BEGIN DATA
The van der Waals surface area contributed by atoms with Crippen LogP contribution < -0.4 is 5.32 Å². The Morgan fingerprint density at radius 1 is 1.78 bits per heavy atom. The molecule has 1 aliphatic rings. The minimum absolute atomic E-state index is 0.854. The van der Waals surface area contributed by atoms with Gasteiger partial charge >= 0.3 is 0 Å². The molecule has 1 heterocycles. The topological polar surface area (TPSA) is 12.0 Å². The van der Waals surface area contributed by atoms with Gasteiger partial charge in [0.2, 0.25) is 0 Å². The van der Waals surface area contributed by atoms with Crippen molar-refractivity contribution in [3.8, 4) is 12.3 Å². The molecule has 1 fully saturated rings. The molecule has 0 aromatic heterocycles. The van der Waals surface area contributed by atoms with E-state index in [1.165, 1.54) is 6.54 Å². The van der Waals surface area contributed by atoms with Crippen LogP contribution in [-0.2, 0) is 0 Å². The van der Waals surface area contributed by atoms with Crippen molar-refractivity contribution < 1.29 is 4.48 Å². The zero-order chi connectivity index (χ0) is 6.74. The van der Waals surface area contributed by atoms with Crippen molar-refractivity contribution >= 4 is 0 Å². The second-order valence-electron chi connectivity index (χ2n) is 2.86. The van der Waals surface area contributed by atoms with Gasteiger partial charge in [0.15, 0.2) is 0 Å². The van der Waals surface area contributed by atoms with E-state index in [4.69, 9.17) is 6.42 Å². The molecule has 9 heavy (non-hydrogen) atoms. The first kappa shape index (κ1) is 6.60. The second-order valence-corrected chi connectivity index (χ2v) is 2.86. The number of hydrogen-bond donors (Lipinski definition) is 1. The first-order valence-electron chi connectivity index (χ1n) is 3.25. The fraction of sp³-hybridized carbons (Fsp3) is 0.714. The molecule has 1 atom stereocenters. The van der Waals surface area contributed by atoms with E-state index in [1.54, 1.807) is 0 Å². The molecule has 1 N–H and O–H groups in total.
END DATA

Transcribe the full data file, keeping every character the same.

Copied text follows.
The van der Waals surface area contributed by atoms with Crippen LogP contribution < -0.4 is 5.32 Å². The Morgan fingerprint density at radius 1 is 1.78 bits per heavy atom. The molecule has 1 aliphatic rings. The minimum absolute atomic E-state index is 0.854. The van der Waals surface area contributed by atoms with Gasteiger partial charge >= 0.3 is 0 Å². The molecule has 1 heterocycles. The topological polar surface area (TPSA) is 12.0 Å². The van der Waals surface area contributed by atoms with Gasteiger partial charge in [0.2, 0.25) is 0 Å². The van der Waals surface area contributed by atoms with Crippen molar-refractivity contribution in [3.8, 4) is 12.3 Å². The molecule has 1 fully saturated rings. The molecule has 0 aromatic heterocycles. The van der Waals surface area contributed by atoms with E-state index in [1.165, 1.54) is 6.54 Å². The van der Waals surface area contributed by atoms with Crippen LogP contribution in [-0.2, 0) is 0 Å². The van der Waals surface area contributed by atoms with Crippen molar-refractivity contribution < 1.29 is 4.48 Å². The zero-order chi connectivity index (χ0) is 6.74. The van der Waals surface area contributed by atoms with Crippen molar-refractivity contribution >= 4 is 0 Å². The second-order valence-electron chi connectivity index (χ2n) is 2.86. The van der Waals surface area contributed by atoms with Gasteiger partial charge in [0.15, 0.2) is 0 Å². The van der Waals surface area contributed by atoms with E-state index in [4.69, 9.17) is 6.42 Å². The molecule has 9 heavy (non-hydrogen) atoms. The first kappa shape index (κ1) is 6.60. The second-order valence-corrected chi connectivity index (χ2v) is 2.86. The number of hydrogen-bond donors (Lipinski definition) is 1. The first-order valence-electron chi connectivity index (χ1n) is 3.25. The fraction of sp³-hybridized carbons (Fsp3) is 0.714. The molecule has 1 atom stereocenters. The van der Waals surface area contributed by atoms with E-state index in [1.54, 1.807) is 0 Å². The molecule has 1 N–H and O–H groups in total.